Analysis: Here’s what you need to know about Brexit this week

Boris Johnson, the British Prime Minister, and Ursula Von Der Leyen, the president of the EU Commission, had a crucial phone call on Saturday evening, after talks between the negotiating teams hit a brick wall last week.

The two sides have been trying to agree a trade deal before the standstill “transition period” ends on December 31. However, talks have been deadlocked for months over three key issues and the negotiating teams have as good as run out of wiggle room within their mandates, which are given to them by their respective political leadership — hence the call between Johnson and Von Der Leyen over the weekend.

While both sides refuse to commit to a deadline for talks to conclude one way or another, several crucial issues will collide this week, creating a logical end point. On Monday, the two negotiating teams meet in Brussels for an intensive day of negotiations. Johnson and Von Der Leyen are scheduled to have a call at some point in the evening to discuss any progress that has been made.

While those talks are taking place, Johnson’s government will reintroduce controversial legislation to Parliament that would see the UK potentially overwrite parts of Brexit deal that Johnson agreed with Brussels last year. The Internal Market Bill would allow the UK to tweak domestic law in a way which would breach the Northern Ireland Protocol, a crucial part of the initial agreement between London and Brussels. The British government has admitted that doing so would breaking international law, breaching the treaty signed last year. The EU has launched legal proceedings against the UK. The protocol was agreed in order to prevent a hard border between the Republic of Ireland and Northern Ireland in the event of no deal.

If Monday goes well, then talks will continue on Tuesday and Wednesday, perhaps with more calls between Johnson and Von Der Leyen nudging their negotiators towards reaching a deal. The hope is this can be achieved by close of play Wednesday at the latest, as the final summit of EU leaders for 2020 takes place on Thursday. This is believed to be the last scheduled chance for the leader of the 27 EU member states to approve any agreement between the two negotiating teams.

While a deal is within touching distance and, with the assistance of the EU and UK political leadership, two days could be ample to bridge the current gaps, the EU will need to keep an eye on what is happening in the UK parliament, as the Internal Market Bill faces a crucial vote on Wednesday evening.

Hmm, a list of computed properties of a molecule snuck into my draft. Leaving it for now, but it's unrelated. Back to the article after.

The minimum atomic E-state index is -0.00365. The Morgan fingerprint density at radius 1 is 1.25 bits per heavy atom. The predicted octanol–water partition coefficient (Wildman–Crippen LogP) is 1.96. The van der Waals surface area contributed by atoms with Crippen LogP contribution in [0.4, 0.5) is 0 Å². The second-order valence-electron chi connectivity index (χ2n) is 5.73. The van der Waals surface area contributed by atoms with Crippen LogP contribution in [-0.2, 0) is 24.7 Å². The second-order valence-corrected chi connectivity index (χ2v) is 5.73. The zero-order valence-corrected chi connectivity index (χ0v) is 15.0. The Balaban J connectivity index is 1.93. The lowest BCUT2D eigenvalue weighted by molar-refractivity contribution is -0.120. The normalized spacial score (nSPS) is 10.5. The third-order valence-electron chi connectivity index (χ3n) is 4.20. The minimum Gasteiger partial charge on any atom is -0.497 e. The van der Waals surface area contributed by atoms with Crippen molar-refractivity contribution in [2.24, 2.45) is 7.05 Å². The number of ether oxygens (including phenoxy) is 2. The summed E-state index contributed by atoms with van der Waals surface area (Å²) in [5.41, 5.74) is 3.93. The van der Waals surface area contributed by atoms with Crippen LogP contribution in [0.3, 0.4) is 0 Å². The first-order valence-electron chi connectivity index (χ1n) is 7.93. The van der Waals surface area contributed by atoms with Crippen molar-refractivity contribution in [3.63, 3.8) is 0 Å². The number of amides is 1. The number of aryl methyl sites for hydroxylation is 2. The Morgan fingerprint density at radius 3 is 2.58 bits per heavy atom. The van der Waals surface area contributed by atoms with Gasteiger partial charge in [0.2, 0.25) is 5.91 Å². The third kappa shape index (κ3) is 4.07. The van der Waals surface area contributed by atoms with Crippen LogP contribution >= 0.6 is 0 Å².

The UK maintains that the law-breaking measures would only be used in the event of no-deal and should not hamper attempts to reach a deal.

What is left to be decided?

Accounts differ as to how close a deal is, however consensus is that if the three remaining sticking points can be bridged then the rest of the deal is more or less good to go. However, the EU has long maintained that nothing is agree until everything is agreed.

The three areas of disagreement are on fishing, the UK’s ability to diverge on EU standards and legal oversight of any deal.

On fishing, the UK is demanding that Brussels fully respects that, having left the EU, has total control of its fishing waters. This is a serious concern for European fisheries and has become a serious red line for French President Emmanuel Macron, who appears willing to veto the whole deal if a compromise is not reached that allows French vessels to fish in British waters.

On standards, the UK has for months objected to Brussels’ demands for a level playing field which would tie Britain to close alignment with the EU on regulations and standards. The major area of contention is on how the UK would be able to use state aid in order to give British business a competitive edge over European companies. The EU maintains that level playing fields are entirely normal in most trade deals.

On legal oversight, the UK is extremely wary of any agreement which could result in the European Court of Justice being seen to have any involvement in British domestic law. A disdain for European courts had been a cornerstone of Britain’s Euroskeptic movement pre-Brexit.

Despite the drama, it is likely that we won’t hear much until the talks are over. Both sides are being extremely cautious with what they will say in public. However, if the gaps are bridged, things will suddenly move very quickly and it’s entirely possible a deal could reach the EU summit for Thursday.

It’s equally possible that if the differences are insurmountable, Thursday is the day both sides down tools and prepare for no deal. And at that point, Boris Johnson would have to make difficult decisions that could do irreparable damage to the UK’s international reputation.

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